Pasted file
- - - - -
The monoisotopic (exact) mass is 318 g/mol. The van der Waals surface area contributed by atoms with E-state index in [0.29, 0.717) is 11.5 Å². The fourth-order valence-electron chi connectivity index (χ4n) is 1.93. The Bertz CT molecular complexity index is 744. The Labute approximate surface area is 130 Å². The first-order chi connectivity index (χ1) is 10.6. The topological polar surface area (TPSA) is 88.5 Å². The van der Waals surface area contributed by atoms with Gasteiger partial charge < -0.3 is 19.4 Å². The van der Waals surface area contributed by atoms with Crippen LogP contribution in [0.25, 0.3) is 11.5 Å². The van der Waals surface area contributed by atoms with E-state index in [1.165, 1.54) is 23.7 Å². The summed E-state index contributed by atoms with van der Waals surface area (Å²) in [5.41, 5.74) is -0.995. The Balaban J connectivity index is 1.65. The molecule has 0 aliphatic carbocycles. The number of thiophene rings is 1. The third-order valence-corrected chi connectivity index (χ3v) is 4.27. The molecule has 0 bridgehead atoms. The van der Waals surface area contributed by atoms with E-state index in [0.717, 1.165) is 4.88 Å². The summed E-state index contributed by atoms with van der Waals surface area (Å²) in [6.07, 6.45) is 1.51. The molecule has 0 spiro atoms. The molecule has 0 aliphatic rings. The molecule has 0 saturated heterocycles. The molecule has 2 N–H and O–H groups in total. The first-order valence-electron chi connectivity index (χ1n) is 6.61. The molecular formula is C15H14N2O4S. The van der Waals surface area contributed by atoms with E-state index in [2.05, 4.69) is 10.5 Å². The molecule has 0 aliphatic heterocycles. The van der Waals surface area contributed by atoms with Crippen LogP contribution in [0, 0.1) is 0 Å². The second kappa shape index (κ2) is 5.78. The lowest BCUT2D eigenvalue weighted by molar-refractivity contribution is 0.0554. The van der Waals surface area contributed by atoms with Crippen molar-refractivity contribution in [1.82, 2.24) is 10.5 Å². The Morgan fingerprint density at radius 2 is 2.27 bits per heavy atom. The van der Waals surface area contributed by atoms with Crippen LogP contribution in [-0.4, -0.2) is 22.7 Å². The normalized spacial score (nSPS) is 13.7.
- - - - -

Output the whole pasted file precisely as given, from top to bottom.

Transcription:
The monoisotopic (exact) mass is 318 g/mol. The van der Waals surface area contributed by atoms with E-state index in [0.29, 0.717) is 11.5 Å². The fourth-order valence-electron chi connectivity index (χ4n) is 1.93. The Bertz CT molecular complexity index is 744. The Labute approximate surface area is 130 Å². The first-order chi connectivity index (χ1) is 10.6. The topological polar surface area (TPSA) is 88.5 Å². The van der Waals surface area contributed by atoms with Gasteiger partial charge < -0.3 is 19.4 Å². The van der Waals surface area contributed by atoms with Crippen LogP contribution in [0.25, 0.3) is 11.5 Å². The van der Waals surface area contributed by atoms with E-state index in [1.165, 1.54) is 23.7 Å². The summed E-state index contributed by atoms with van der Waals surface area (Å²) in [5.41, 5.74) is -0.995. The Balaban J connectivity index is 1.65. The molecule has 0 aliphatic carbocycles. The number of thiophene rings is 1. The third-order valence-corrected chi connectivity index (χ3v) is 4.27. The molecule has 0 bridgehead atoms. The van der Waals surface area contributed by atoms with E-state index in [0.717, 1.165) is 4.88 Å². The summed E-state index contributed by atoms with van der Waals surface area (Å²) in [6.07, 6.45) is 1.51. The molecule has 0 spiro atoms. The molecule has 0 aliphatic rings. The molecule has 0 saturated heterocycles. The molecule has 2 N–H and O–H groups in total. The first-order valence-electron chi connectivity index (χ1n) is 6.61. The molecular formula is C15H14N2O4S. The van der Waals surface area contributed by atoms with E-state index in [2.05, 4.69) is 10.5 Å². The molecule has 0 aliphatic heterocycles. The van der Waals surface area contributed by atoms with Crippen LogP contribution in [0, 0.1) is 0 Å². The second kappa shape index (κ2) is 5.78. The lowest BCUT2D eigenvalue weighted by molar-refractivity contribution is 0.0554. The van der Waals surface area contributed by atoms with Crippen molar-refractivity contribution in [1.82, 2.24) is 10.5 Å². The Morgan fingerprint density at radius 2 is 2.27 bits per heavy atom. The van der Waals surface area contributed by atoms with Crippen LogP contribution in [-0.4, -0.2) is 22.7 Å². The normalized spacial score (nSPS) is 13.7.